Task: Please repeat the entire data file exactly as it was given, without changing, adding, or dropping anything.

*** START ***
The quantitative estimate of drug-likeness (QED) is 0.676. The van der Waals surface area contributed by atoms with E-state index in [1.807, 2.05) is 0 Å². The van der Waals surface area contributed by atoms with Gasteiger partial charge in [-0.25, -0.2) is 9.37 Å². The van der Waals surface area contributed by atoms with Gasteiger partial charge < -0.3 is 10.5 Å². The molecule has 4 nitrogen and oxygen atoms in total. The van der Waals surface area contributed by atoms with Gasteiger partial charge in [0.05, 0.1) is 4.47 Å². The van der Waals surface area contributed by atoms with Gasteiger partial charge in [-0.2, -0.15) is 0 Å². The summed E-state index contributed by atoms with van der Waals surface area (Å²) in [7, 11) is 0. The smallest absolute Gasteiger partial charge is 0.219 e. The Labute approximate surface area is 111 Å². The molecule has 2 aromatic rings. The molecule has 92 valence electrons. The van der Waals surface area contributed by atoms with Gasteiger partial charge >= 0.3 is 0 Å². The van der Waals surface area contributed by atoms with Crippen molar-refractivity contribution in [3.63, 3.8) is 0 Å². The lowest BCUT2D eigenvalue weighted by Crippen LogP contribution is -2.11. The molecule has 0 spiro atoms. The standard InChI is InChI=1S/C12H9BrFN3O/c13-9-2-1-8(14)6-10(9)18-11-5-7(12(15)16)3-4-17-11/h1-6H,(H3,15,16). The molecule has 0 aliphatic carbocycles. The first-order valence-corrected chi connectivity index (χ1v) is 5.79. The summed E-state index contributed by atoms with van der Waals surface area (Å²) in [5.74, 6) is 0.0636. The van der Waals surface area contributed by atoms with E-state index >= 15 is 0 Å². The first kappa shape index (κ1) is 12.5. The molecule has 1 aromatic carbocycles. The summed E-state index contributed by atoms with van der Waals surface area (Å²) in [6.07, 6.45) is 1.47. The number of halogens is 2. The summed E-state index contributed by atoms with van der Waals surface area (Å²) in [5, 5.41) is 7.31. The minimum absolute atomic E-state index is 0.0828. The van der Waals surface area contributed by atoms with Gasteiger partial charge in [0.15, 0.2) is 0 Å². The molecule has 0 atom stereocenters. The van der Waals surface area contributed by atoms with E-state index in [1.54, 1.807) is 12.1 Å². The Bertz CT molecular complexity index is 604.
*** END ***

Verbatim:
The quantitative estimate of drug-likeness (QED) is 0.676. The van der Waals surface area contributed by atoms with E-state index in [1.807, 2.05) is 0 Å². The van der Waals surface area contributed by atoms with Gasteiger partial charge in [-0.25, -0.2) is 9.37 Å². The van der Waals surface area contributed by atoms with Gasteiger partial charge < -0.3 is 10.5 Å². The molecule has 4 nitrogen and oxygen atoms in total. The van der Waals surface area contributed by atoms with Gasteiger partial charge in [0.05, 0.1) is 4.47 Å². The van der Waals surface area contributed by atoms with Gasteiger partial charge in [-0.2, -0.15) is 0 Å². The summed E-state index contributed by atoms with van der Waals surface area (Å²) in [7, 11) is 0. The smallest absolute Gasteiger partial charge is 0.219 e. The Labute approximate surface area is 111 Å². The molecule has 2 aromatic rings. The molecule has 92 valence electrons. The van der Waals surface area contributed by atoms with Gasteiger partial charge >= 0.3 is 0 Å². The van der Waals surface area contributed by atoms with Crippen molar-refractivity contribution in [3.63, 3.8) is 0 Å². The lowest BCUT2D eigenvalue weighted by Crippen LogP contribution is -2.11. The molecule has 0 spiro atoms. The standard InChI is InChI=1S/C12H9BrFN3O/c13-9-2-1-8(14)6-10(9)18-11-5-7(12(15)16)3-4-17-11/h1-6H,(H3,15,16). The molecule has 0 aliphatic carbocycles. The first-order valence-corrected chi connectivity index (χ1v) is 5.79. The summed E-state index contributed by atoms with van der Waals surface area (Å²) in [5.74, 6) is 0.0636. The van der Waals surface area contributed by atoms with E-state index >= 15 is 0 Å². The first kappa shape index (κ1) is 12.5. The molecule has 1 aromatic carbocycles. The summed E-state index contributed by atoms with van der Waals surface area (Å²) in [6.07, 6.45) is 1.47. The number of halogens is 2. The summed E-state index contributed by atoms with van der Waals surface area (Å²) in [5, 5.41) is 7.31. The minimum absolute atomic E-state index is 0.0828. The van der Waals surface area contributed by atoms with Gasteiger partial charge in [0.15, 0.2) is 0 Å². The molecule has 0 atom stereocenters. The van der Waals surface area contributed by atoms with E-state index in [1.54, 1.807) is 12.1 Å². The Bertz CT molecular complexity index is 604.